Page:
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Comment: Audio detection (Score 2) 227 227

Audio detection does NOT work

I'd be inclined to modify that statement, and say. "Audio detection does NOT work, now".

Each rotor of a quadcopter is going to emit sound that depends on the number of prop blades and the prop speed. The four rotors will emit at frequencies that are almost but not quite the same, The four frequencies continuously shift by minute amounts as the control system adjusts power to stay stable in the air.

The quadcopter therefore has a very distinctive sound signature. This signature is out there, waiting to be detected, if the money can be found to develop the technology to do it.

Presumably if that happened, there would be a push for stealth quadcopters. But that's another kettle of fish.

Comment: Real porpose of the road (Score 3, Informative) 226 226

The Russian's don't give a damn about connecting London to North America.

What would be of more importance to them is better transport infrastructure between European Russia and the Russian Far East. Across much of thet route, roads are simply non-existant even today. If you drive from Moscow to Vladivostok then you're not taking a journey, you're mounting an expedition

Why would they want this infrastructure? Well large numbers of Chinese are moving north to settle in Russia. There's speculation that Chinese will be a majority in the Russian Far East few decades. See:

http://abcnews.go.com/Internat... http://newobserveronline.com/r...

Better commincations across Russia will help them counter this and help tie the country together.

Comment: This is very Interesting (Score 1) 187 187

It was always an assumption that when the automation became good enough and cheap enough compete with low-paid Chinese workers, then manufacturing would come back, it would be onshored, After all, removing labour costs removes China's compelling cost advantage. Doesn't it?

Now this announcement is an indication that this may not happen. China has built up such a massive web of suppliers, often in close proximity, that it now has a compelling logistic advantage. Even if you wanted to build a completely automated laptop factory, with only a handful of maintenance workers and labour costs so low they're lost in the noise, then putting it in China might make more sense than putting it in Europe or the US.

Comment: Submarines Move (Score 2) 75 75

Nuclear submarines move. So if the experiment is run for long enough, then the skew caused by having one pass by in the nearest stretch of ocean won't be a worry.

Saying that, I imagine various navies and intelligence agencies will be paying a great deal of attention to this research, if they're not already doing so.

Comment: Re:nitpicking nomenclature (Score 4, Informative) 66 66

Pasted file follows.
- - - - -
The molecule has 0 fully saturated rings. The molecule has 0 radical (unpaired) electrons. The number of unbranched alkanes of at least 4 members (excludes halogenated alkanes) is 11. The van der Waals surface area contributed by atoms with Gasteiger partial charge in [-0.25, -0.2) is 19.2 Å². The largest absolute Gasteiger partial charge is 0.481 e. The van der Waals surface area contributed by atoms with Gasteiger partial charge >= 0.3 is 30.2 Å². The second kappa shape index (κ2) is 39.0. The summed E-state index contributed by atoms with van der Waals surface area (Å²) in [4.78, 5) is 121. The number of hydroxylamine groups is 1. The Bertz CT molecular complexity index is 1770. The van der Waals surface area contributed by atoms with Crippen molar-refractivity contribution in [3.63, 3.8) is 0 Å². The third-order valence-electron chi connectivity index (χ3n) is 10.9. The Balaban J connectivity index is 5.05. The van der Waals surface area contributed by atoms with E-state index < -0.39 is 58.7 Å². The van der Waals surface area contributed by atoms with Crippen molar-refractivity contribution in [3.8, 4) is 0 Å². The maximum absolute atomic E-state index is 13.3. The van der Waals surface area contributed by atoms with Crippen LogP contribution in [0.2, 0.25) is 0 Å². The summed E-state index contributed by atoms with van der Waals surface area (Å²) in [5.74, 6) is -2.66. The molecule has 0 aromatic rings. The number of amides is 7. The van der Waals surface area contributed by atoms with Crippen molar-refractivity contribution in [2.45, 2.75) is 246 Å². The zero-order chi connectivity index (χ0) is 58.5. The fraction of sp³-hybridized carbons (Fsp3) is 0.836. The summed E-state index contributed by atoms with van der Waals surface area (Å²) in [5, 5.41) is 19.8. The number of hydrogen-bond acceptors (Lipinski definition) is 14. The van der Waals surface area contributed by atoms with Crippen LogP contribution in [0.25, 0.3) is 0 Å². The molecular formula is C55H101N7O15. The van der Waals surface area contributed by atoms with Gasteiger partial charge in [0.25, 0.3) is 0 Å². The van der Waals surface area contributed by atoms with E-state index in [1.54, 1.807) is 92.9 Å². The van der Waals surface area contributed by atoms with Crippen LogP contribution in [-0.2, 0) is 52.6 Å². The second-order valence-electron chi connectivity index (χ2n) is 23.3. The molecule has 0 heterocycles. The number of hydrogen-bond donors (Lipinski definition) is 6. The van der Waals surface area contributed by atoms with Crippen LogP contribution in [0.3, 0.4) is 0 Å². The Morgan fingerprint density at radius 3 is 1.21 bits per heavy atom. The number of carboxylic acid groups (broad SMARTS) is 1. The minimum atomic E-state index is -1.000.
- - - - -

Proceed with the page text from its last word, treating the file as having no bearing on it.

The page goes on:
They contain gasses in the envelope that is lighter than air but not enough to provide sufficient buoyancy for lifting the entire weight of the craft. They'd technically be still heavier than air and would require the engines running to leave the ground. I don't know if the Goodyear airships are lighter or heavier than air.

You're right, I believe Zeppelin NTs are several hundred kilos heavy on take-off, when carrying payload and full load of fuel. Though they can be lighter than air when landing with the fuel mostly gone. Of course the other big complication to trimming a dirigible is air conditions, which can change during the flight. Buoyancy increases significantly if an airship flies from warm air into a bank of colder, denser air and the craft will remain buoyant until the helium cools to match the air temperature. In the old days, air

All this is what makes vectored thrust a fantastically useful thing for an airship pilot. It gives better control and also means the pilot can vector thrust up to land when his/her craft is lighter-than-air. I'd say this is vital for keeping costs down, as it avoids venting helium for landing.

Although the usefulness of vectored thrust was no lost on the early designers. See this picture of a pre-World War 1 British military blimp with rotatable props.

Comment: Re:As an organiser of events. (Score 1) 469 469

I'd love facial recognition. I have a really bad memory for names and faces, and I often end up in the embarrassing situation of meeting someone in the street who knows who I am but I only vaguely recognise their face and certainly don't remember their name. Having a prosthetic "face to name" system would save me from many embarrassing situations.

No, I'm fairly certain you have a memory for names/faces not much better or worse than anybody else.

It's just that people who appear to be better at it than you are simply more aware if its importance and, have gone to the trouble of employing various memory aids and tricks to help them do it effectively.

I'm speaking as a snowboard instructor, who must memorise the names of a class of 12 more-or-less instantly on introduction to them at the start of the first lesson. Because teaching a class without being able to address individuals by name is noticeably harder.

Comment: Re:First (Score 1) 250 250

Interesting addendium to the interesting addendoim....the Daily Expresses' actual Muirhead picture receiver, that got plugged into the big dish at Jodrell Bank, still survives and is preserved in the Museum of Science and Industry in Manchester.

Check here http://www.watermargin.com/vietmain/speed/speed.html if you want to hear what the signal from a Muirhead sounds like, and presumably what the people at Jodrell actually heard coming from the moon.

"It takes all sorts of in & out-door schooling to get adapted to my kind of fooling" - R. Frost

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